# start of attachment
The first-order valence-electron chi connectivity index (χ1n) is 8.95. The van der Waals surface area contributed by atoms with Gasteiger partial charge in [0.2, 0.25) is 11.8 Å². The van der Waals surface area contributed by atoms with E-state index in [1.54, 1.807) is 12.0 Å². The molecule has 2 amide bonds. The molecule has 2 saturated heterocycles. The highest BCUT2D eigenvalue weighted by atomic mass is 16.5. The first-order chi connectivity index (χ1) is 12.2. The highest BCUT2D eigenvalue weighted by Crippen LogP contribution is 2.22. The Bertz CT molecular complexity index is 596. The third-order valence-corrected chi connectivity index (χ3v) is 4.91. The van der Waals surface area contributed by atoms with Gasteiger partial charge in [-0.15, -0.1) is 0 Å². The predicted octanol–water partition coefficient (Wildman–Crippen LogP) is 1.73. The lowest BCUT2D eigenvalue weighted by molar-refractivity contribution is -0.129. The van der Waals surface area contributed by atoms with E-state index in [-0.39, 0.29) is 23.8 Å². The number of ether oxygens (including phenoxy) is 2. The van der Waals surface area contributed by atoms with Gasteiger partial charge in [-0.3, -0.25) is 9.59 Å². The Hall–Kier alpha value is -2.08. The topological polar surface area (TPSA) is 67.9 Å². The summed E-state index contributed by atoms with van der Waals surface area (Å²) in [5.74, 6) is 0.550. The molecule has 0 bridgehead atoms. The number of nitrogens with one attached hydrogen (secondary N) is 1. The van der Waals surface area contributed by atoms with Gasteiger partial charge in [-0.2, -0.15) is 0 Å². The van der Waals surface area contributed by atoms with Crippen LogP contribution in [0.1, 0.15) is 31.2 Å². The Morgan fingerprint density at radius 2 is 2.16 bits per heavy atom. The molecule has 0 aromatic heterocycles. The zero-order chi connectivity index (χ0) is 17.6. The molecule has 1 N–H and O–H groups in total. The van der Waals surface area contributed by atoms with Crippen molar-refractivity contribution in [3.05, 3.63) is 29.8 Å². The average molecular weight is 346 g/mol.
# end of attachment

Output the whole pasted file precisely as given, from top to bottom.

The first-order valence-electron chi connectivity index (χ1n) is 8.95. The van der Waals surface area contributed by atoms with Gasteiger partial charge in [0.2, 0.25) is 11.8 Å². The van der Waals surface area contributed by atoms with E-state index in [1.54, 1.807) is 12.0 Å². The molecule has 2 amide bonds. The molecule has 2 saturated heterocycles. The highest BCUT2D eigenvalue weighted by atomic mass is 16.5. The first-order chi connectivity index (χ1) is 12.2. The highest BCUT2D eigenvalue weighted by Crippen LogP contribution is 2.22. The Bertz CT molecular complexity index is 596. The third-order valence-corrected chi connectivity index (χ3v) is 4.91. The van der Waals surface area contributed by atoms with Gasteiger partial charge in [-0.15, -0.1) is 0 Å². The predicted octanol–water partition coefficient (Wildman–Crippen LogP) is 1.73. The lowest BCUT2D eigenvalue weighted by molar-refractivity contribution is -0.129. The van der Waals surface area contributed by atoms with E-state index in [-0.39, 0.29) is 23.8 Å². The number of ether oxygens (including phenoxy) is 2. The van der Waals surface area contributed by atoms with Gasteiger partial charge in [-0.3, -0.25) is 9.59 Å². The Hall–Kier alpha value is -2.08. The topological polar surface area (TPSA) is 67.9 Å². The summed E-state index contributed by atoms with van der Waals surface area (Å²) in [5.74, 6) is 0.550. The molecule has 0 bridgehead atoms. The number of nitrogens with one attached hydrogen (secondary N) is 1. The van der Waals surface area contributed by atoms with Gasteiger partial charge in [-0.2, -0.15) is 0 Å². The van der Waals surface area contributed by atoms with Crippen LogP contribution in [0.1, 0.15) is 31.2 Å². The Morgan fingerprint density at radius 2 is 2.16 bits per heavy atom. The molecule has 0 aromatic heterocycles. The zero-order chi connectivity index (χ0) is 17.6. The molecule has 1 N–H and O–H groups in total. The van der Waals surface area contributed by atoms with Crippen molar-refractivity contribution in [3.05, 3.63) is 29.8 Å². The average molecular weight is 346 g/mol.